The Court of Appeal made N1.3 million from affidavits in 18 months, between January 2018 and June 2019, an official has said.
The details of the earnings were sent to PREMIUM TIMES in response to a Freedom of Information request.
An affidavit is a written statement from an individual that is sworn on oath to be true. It is issued by the various levels of courts in the Nigerian judiciary, except the Federal High Court which recently excused itself from the exercise.
Each level of the courts fixes its own fee for the issuance of the document.
The disparity in the fees charged by courts for affidavits is a major contributor to the prevalent corruption in the process, checks reveal.
Findings by this newspaper showed that Nigerians pay as much as N2,000 to obtain the document, whereas officially, no court charges more than N700.
The disparity in price also exists between federal courts. The Supreme Court charges N10 for declaration of age affidavit and N300 for anyone that requires a document attachment like filing a motion in court. But many people who spoke with PREMIUM TIMES said they had to go through touts who charged them much higher fees to get the affidavits.
The Court of Appeal also charges N300 for the second category of affidavits. However, the payment has to be made through a bank, which charges N157 for the transaction to raise the payment to N457.
An online retrieval reference is also required to conclude the payment process at the appeal court. Most people find it difficult to generate this reference on their own, so they take the option of paying an official N200, taking the procurement fee to about N700.
For the Federal Capital Territory High Court and the Magistrate’s Court which are state courts, the fee for issuance of affidavits used to be N500 until they recently added N200 for the court seal.
Nigerians speak on their experiences
Caroline Edeh who lives in Kuje, a suburb of Abuja, said she realized that she had to patronize touts to obtain an affidavit at the Wuse, Zone 2 Magistrate’s court to save time and get the job done fast.
“I came to town to retrieve my (mobile telephone) line, so I was told to bring an affidavit. I have been here since morning but because I don’t want to pay additional N1000, I joined the queue. But the people who came after me and are willing to pay the touts have done their affidavits and left.”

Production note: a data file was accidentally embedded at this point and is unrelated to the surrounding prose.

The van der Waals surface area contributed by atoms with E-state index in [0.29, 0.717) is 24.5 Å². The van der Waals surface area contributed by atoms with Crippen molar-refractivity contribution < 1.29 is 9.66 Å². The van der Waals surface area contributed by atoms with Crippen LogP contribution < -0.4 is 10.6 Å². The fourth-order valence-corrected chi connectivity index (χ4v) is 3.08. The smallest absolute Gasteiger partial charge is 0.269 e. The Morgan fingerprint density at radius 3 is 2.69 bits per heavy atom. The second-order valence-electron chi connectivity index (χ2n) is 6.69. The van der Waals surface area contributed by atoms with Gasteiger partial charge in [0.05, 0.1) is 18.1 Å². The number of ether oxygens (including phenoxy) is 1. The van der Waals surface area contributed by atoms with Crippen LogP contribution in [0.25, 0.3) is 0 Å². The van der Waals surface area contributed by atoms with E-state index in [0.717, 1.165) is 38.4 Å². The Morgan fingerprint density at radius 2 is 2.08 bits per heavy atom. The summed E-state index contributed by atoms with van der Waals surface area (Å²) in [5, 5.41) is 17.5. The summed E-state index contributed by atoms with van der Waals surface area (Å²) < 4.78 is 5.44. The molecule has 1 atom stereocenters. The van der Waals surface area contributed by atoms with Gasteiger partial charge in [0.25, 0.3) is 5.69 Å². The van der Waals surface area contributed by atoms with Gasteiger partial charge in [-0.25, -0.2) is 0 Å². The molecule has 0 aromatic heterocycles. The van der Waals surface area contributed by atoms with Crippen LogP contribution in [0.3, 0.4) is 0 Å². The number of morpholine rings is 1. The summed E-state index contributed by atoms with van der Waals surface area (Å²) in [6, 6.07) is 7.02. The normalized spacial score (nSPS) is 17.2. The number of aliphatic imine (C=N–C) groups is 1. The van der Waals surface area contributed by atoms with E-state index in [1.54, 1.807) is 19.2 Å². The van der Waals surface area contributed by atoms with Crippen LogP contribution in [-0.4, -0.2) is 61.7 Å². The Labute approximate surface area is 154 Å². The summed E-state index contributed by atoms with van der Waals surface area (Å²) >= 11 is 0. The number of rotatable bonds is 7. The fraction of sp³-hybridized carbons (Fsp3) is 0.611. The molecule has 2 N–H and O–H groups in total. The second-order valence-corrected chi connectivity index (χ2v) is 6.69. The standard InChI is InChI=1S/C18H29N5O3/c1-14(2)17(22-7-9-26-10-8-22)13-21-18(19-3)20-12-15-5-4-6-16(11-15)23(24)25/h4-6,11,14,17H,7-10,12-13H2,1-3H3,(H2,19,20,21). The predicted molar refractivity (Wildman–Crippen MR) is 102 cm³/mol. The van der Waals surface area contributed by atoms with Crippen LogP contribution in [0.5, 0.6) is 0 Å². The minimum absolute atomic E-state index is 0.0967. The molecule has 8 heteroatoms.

Halilu Ibrahim, a 40 years old trader, said he patronized a tout he met at the court premises because he felt safe with him.
Asked if he knew he was paying more than he should by patronizing the tout, he said “I don’t know the original price. But since he promised to get me the affidavit without delay, I don’t mind.”
This reporter asked one of the touts, a middle-aged man, why they charge N1000 extra. He said it is because they have to “settle the ogas (referring to the court secretarial officers) and also settle myself.”
An Abuja-based lawyer, Dominic Anyiador, described the new adoption of the judicial seal which attracts an additional N200 as a form of exploitation.
“It is illegal because lawyers and litigants were not sensitized before the introduction of the seal. They just told lawyers and litigants not to file fake affidavits received from all courts before the introduction of the seal for filing of any process,” he said
Mr Anyiador said he believed that court officials collude with the touts for the affidavits.
“I believe you have gone to the High Court in Maitama? You see how organized the ground floor is? If the touts don’t have the backing of the management, you think they will be there? Otherwise, there won’t be a comfortable atmosphere for them to perpetrate and carry out their various activities.”
He said many people patronize the touts because they do not know the process and standard price.
“Mostly, these people patronize the touts out of ignorance. They don’t know the processes. They are quickly waylaid by the touts at the gate, and since they don’t know, they patronize them and at the end of the day they end up spending more because they still tip them. So it is ignorance.”
PREMIUM TIMES sent Freedom of Information Requests to various courts that issue affidavits in Abuja to demand how much they have made from the affidavits
Only the Court of Appeal replied to the FOI request.
The head of litigation at the appeal court, R.A. Muhammad, gave a monthly breakdown of the total N1.3 million earned by the court in the 18 months.
PREMIUM TIMES gathered that the proceeds from the issuance of affidavits are paid into the Single Treasury Account of the federal government.
The Supreme Court, the FCT High Court and the Magistrate’s court refused to respond to the FOI requests sent to them.
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